With a massive increase in material costs since the start of the pandemic, it’s more important than ever for contractors to reduce waste. For many contractors, this means more careful planning. Spending more time planning a project and ensuring you meet quality KPIs on the job site means you are less likely to order too many supplies or lose money on wasted materials because of a defect during the build.
Construction is also a capital-intensive company, so focusing on return on assets is essential to turn a profit. Take a hard look at your current equipment costs and pare down where you can.
- Reduce high interest-bearing debt
During the pandemic, the government has funneled trillions of dollars of stimulus money into the economy to support small and medium-sized businesses. Since March 2020, commercial interest rates have decreased considerably, and stayed consistently low to support small business growth. Consider refinancing now, if you haven’t already, to potentially save money long-term and reduce monthly costs.
With a lot of unknown variables in the construction marketplace, refinancing will help, but so will increasing the term of your loan. Ideally this will allow a contractor to better plan, minimize payments, improve cash flow, and weather the unknowns in years to come.
- Manage inventory and supply chain
Some of the biggest challenges for construction workers this year have been the high cost of materials and hold-ups in the supply chain. According to one survey, 71% of contractors reported delays or disruptions because of a shortage of materials during the pandemic. Contractors need to strike a delicate balance between maintaining a stable inventory of supplies to fall back on in case of a shortage or hitch in the supply chain and reducing overhead costs associated with materials. Managing your inventory and evaluating risk in your supply chain can reduce the burden of lost time due to resource shortages.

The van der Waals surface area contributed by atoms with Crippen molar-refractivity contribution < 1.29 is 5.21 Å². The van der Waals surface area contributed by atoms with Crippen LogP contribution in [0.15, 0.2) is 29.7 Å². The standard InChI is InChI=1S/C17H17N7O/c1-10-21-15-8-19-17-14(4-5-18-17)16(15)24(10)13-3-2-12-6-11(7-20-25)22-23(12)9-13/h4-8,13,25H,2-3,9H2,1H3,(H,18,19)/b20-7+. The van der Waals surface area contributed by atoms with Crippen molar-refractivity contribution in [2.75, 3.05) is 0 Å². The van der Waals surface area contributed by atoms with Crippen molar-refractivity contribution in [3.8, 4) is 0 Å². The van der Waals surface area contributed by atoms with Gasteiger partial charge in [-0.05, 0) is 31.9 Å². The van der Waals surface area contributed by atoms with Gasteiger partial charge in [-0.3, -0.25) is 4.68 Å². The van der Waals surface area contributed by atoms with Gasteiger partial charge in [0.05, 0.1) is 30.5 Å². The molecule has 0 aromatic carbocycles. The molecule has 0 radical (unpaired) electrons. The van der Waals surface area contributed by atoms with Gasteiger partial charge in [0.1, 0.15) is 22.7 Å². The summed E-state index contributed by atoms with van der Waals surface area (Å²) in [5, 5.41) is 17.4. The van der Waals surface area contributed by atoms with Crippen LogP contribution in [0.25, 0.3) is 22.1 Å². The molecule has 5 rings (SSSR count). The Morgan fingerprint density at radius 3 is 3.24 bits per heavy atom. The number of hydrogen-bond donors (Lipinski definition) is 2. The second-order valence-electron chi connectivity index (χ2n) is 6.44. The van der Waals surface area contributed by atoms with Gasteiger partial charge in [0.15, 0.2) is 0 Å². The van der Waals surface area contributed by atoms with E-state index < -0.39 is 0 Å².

When possible, it may be beneficial to work with project owners to navigate material price challenges and schedules. This could help alleviate strain on contractors’ balance sheets, while potentially providing the owner with cost savings.
- Sharpen your business strategy
It’s been a challenging year for contractors across the board. Contractors had been experiencing one of the most lucrative periods of recent memory. Post pandemic, with the potential benefit of the stimulus trickle downs, wrapping up pre-pandemic backlogs, and material pricing at all-time highs, having a clear strategy in place could make all the difference during a more volatile market environment. The strategy may look different than in previous years. Campbell recommends against taking on unnecessary risk.
“Trying something outside of your day-to-day scope in a slowdown is not the right time to explore alternatives. Generally speaking it is a slowdown for everyone, and contractors know their expertise best. Jumping into someone else’s proficiency can be a roll of the dice,” he says – a gamble that can open you up to more risk.
Staying in familiar territory
“There is a well-known saying,” says Campbell, “contractors don’t go broke from starving; they go broke from overeating.” When contractors seek out work that falls outside their normal geographic territories or is beyond their typical scope, they are increasing their risk – a dangerous game in an uncertain market.
Following these six strategies can help you stay ahead during a difficult period for the construction industry. And with optimism in the industry on the rise as of February 2021, there’s hope that the lean time will soon be behind us.